News In Brief 11/27/02



Lorraine Gordon and Max Roach.
Photo by Julie Skarratt.

Stand Up and Cheer For Jazz

This month, the stars came out to join Jazz at Lincoln Center in a little fund raising (to the tune of over $1.1 million) and in honoring some of the greats in the business at the 7th Annual Awards Gala & Benefit Concert held at Lincoln Center. The event benefits the hundreds of educational events, performances, and broadcasts J@LC produces each year.

A portion of the evening was devoted to bestowing accolades on two of the city’s jazz institutions. The J@LC award for Artistic Excellence was presented to legendary jazz drummer Max Roach (by comedian/philanthropist Bill Cosby) and the Award for Lifetime Achievement was presented to the historic jazz club The Village Vanguard. Owner Lorraine Gordon accepted the award on behalf of the Village Vanguard from J@LC Artistic Director Wynton Marsalis.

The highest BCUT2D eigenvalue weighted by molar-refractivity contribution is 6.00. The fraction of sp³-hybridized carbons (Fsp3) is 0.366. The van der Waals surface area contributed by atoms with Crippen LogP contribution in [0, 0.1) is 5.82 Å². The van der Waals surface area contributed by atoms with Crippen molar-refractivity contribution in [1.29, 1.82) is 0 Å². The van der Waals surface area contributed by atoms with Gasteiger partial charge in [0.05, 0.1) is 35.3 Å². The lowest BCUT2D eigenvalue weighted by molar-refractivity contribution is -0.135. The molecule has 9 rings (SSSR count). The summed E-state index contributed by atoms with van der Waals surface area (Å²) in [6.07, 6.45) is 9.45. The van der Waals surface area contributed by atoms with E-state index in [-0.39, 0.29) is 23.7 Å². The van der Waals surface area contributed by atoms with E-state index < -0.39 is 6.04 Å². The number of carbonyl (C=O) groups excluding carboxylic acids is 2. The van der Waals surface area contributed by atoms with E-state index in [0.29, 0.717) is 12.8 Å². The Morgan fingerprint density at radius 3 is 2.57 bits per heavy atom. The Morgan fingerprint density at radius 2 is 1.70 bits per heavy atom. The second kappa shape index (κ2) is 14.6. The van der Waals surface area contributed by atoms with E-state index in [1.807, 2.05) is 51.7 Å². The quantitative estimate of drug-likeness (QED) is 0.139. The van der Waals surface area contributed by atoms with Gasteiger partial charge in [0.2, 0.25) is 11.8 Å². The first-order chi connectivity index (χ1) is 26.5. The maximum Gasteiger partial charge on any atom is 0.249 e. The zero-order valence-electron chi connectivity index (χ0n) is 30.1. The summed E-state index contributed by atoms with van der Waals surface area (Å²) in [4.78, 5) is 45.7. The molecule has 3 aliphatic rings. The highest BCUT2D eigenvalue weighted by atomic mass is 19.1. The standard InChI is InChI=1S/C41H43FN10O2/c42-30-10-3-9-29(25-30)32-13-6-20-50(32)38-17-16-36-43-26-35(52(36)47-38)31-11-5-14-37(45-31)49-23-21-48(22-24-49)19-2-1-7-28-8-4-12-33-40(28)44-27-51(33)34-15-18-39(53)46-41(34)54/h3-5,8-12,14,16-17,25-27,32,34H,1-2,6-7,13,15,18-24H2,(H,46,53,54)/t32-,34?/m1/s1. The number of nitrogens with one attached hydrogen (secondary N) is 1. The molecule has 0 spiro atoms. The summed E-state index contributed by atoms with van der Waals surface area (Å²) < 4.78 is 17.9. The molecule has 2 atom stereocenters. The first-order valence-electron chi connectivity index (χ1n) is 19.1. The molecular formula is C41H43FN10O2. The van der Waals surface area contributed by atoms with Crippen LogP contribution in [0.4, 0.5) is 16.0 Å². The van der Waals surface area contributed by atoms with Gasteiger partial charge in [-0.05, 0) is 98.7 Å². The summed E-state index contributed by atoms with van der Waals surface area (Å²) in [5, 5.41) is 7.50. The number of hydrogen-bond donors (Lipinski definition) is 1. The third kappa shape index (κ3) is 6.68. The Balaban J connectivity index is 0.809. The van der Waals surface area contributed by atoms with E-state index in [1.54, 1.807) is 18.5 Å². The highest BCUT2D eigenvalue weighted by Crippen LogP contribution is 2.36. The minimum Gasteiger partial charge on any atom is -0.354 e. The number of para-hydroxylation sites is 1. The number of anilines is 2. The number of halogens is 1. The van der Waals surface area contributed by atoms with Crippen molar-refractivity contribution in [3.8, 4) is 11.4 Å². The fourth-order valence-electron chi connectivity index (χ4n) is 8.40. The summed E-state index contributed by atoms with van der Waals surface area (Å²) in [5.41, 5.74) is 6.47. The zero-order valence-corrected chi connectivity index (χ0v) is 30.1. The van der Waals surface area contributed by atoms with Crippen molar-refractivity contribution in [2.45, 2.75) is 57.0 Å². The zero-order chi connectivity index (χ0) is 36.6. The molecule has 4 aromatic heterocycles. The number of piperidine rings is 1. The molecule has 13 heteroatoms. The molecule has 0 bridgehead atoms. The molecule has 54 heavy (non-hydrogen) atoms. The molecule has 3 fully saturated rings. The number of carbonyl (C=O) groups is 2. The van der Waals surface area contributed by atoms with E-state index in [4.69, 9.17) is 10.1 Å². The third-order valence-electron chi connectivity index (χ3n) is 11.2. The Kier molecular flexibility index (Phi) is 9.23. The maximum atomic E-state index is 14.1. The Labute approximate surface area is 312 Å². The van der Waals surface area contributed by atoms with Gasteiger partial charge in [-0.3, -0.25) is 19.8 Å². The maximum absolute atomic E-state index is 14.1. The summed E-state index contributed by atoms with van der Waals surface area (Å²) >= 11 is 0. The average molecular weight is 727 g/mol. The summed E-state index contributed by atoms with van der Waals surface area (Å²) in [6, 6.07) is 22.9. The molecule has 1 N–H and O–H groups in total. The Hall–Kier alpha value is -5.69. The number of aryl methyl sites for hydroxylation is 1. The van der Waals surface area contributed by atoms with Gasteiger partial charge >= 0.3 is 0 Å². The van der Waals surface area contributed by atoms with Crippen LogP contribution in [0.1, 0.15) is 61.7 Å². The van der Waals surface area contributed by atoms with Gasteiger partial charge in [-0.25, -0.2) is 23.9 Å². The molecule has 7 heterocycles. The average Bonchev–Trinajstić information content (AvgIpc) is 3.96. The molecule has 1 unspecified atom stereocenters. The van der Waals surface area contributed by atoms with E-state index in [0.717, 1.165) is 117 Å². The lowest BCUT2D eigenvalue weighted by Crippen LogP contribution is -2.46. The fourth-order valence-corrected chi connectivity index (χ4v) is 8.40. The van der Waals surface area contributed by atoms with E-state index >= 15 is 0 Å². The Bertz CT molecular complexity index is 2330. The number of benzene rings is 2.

CBS newsman Ed Bradley hosted the evening’s proceedings, which also included remarks from U.S. Senator Charles Schumer of New York and a musical review featuring the talents of Woody Allen and His New Orleans Jazz Band, Denyce Graves, Patti LuPone, Paul Simon, and of course, Wynton Marsalis and the Lincoln Center Jazz Orchestra. The artists offered renditions of American classics about the Big Apple such as “Take the ‘A’ Train,” “Autumn in New York,” and the Rodgers and Hart classic “Manhattan” which reportedly left the audience cheering.

Encore! Encore!


songs

Paul Sperry, that champion of American music, has edited a volume of American Encores for solo voice and piano (published by Oxford University Press-USA). The collection of seventeen encores runs the gamut from Paul Bowles‘s “Baby, Baby” to Maury Yeston‘s “I Don’t Wanna Rock and Roll” and is prefaced with a short essay with suggestions for the performance of each work. Whether the audience is in the mood for a lovely lullaby or something in a waltz, Sperry has put together a collection that offers myriad ways to close an evening. And for the truly daring, there’s Dudley Buck‘s “The Capture of Bacchus,” a work so outrageous, “my wife didn’t think I would ever dare to sing it in public” Sperry admits.